The new ballot design and reported polling place abuses

For the first time in a San Francisco election, the ballot, normally blank, was printed in such a way that an observer could easily tell at a glance how you voted - and no paper sleeve was provided for privacy as had been in all previous elections.

In past elections, the voter sticks his blank ballot into a "voting machine," reads about his choices on the front of the machine, makes his selections, and his ballot is punched by the machine. The voter then carries his ballot (which can only be read by a computer card counter) to the ballot box protected in a paper sleeve. The process guarantees privacy.

That the ballot was printed on both sides was, at the very least, an unfortunate decision. As any person experienced in direct mail will tell you, when you print an order form, you do everything you possibly can to avoid printing on both sides. Why? A certain percentage of people will fail to turn the card over, no matter how clearly you state the need to do so.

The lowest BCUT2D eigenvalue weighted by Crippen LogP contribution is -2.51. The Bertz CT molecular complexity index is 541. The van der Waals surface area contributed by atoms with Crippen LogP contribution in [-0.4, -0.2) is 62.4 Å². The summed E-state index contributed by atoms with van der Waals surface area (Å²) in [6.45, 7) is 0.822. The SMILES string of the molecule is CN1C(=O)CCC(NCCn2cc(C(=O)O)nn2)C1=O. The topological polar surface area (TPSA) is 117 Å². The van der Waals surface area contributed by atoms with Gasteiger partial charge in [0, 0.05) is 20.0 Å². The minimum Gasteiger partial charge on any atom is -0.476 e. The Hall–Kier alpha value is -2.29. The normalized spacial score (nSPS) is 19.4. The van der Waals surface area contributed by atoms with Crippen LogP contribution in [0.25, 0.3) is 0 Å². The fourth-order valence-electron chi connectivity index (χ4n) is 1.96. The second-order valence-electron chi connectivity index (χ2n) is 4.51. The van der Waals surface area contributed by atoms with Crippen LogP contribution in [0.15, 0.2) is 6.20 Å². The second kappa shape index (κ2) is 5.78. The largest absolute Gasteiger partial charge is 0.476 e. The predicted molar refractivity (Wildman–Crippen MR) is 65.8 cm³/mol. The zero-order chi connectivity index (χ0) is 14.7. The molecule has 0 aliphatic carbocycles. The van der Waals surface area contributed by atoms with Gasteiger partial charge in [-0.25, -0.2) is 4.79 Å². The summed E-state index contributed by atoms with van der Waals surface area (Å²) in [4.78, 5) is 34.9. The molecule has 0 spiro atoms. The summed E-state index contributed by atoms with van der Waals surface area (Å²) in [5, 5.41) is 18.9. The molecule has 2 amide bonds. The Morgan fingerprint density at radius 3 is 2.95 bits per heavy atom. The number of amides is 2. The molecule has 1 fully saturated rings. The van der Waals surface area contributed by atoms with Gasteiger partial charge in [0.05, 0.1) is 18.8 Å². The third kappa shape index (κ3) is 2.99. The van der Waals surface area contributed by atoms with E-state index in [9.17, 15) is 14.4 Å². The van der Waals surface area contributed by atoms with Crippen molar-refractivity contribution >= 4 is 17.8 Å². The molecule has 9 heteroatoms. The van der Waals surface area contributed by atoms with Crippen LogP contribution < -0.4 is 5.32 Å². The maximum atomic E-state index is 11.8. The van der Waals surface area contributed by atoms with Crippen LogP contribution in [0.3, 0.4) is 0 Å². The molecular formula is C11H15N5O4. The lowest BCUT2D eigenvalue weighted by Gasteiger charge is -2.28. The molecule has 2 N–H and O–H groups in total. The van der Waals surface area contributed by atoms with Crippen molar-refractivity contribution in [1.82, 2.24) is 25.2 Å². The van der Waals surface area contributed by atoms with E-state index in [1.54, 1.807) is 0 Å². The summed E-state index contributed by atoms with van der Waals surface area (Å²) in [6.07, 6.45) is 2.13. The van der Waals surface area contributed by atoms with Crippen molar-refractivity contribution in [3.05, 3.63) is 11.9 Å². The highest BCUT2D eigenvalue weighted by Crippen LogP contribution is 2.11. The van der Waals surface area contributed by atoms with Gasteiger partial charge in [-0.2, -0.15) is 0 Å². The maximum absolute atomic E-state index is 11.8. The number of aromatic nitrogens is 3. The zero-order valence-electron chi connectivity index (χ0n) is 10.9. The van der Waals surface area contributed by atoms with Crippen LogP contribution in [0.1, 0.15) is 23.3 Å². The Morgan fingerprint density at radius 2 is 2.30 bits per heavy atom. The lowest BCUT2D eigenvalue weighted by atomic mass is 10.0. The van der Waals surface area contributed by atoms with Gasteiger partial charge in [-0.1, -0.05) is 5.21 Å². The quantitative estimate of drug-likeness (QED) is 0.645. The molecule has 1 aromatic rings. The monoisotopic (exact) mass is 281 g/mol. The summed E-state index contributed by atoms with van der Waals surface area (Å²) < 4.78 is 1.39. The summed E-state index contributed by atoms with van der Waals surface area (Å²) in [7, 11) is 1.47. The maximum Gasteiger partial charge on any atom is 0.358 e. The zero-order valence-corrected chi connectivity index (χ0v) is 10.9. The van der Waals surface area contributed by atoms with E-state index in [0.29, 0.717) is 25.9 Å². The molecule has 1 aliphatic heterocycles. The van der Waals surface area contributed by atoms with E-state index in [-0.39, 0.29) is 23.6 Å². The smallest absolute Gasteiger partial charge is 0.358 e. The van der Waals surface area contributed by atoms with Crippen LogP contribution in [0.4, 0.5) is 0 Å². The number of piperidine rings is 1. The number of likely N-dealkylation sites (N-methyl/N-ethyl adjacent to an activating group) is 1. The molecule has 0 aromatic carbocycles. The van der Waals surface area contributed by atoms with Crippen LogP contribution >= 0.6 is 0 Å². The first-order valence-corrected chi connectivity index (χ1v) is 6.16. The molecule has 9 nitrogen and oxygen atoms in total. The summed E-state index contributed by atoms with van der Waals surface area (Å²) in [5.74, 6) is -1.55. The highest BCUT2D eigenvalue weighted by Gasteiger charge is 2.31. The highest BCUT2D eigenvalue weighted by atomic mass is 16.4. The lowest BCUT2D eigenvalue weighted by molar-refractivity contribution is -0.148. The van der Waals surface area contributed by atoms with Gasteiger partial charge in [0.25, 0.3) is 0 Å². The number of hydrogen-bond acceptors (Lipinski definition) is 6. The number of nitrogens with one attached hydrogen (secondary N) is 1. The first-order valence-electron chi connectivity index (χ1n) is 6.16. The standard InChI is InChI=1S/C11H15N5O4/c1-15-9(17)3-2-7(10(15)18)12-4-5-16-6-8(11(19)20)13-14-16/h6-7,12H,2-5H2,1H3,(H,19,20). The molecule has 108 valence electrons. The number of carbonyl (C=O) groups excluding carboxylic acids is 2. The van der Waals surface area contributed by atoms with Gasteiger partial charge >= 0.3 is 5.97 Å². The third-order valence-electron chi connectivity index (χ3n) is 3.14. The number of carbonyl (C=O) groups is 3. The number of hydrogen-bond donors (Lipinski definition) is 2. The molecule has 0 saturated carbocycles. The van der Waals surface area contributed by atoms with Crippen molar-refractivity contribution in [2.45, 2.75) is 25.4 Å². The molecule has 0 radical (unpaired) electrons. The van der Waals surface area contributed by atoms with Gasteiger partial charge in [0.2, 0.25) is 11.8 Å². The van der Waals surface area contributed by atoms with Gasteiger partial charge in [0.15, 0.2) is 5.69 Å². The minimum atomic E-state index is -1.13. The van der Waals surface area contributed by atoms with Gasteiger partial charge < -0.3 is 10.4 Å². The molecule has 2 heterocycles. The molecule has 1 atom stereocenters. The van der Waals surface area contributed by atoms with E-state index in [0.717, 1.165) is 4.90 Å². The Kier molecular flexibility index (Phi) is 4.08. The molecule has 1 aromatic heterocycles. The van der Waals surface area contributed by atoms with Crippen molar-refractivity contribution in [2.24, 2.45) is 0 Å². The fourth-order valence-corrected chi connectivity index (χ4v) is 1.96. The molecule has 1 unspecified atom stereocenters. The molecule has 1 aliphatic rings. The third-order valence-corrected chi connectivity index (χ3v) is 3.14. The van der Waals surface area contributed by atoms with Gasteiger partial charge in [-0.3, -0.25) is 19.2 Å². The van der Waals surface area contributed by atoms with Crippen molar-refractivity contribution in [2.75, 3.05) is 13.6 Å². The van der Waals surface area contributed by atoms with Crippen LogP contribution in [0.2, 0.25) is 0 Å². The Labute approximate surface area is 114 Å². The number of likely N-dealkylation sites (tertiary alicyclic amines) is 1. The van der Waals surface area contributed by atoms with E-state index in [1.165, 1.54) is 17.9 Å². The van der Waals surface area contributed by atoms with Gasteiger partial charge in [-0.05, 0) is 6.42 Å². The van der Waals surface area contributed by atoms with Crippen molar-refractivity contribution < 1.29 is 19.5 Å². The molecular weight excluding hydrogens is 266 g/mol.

Ominously, at least one eye witness claims that in one polling place, poll workers pointedly told voters not to enter selections on the back side of the ballot.

The back side of the ballot squeezes in the descriptions of four propositions, three of them involving large grants to organizations that are not part of the city government: the zoo, which is owned by a non-profit foundation, and the 49ers football team.

At the very least, this ballot was designed to give an edge to the stadium propositions. And given the report already mentioned and other reports of poll workers reading and attempting to set aside ballots, there may have been something far more sinister afoot.

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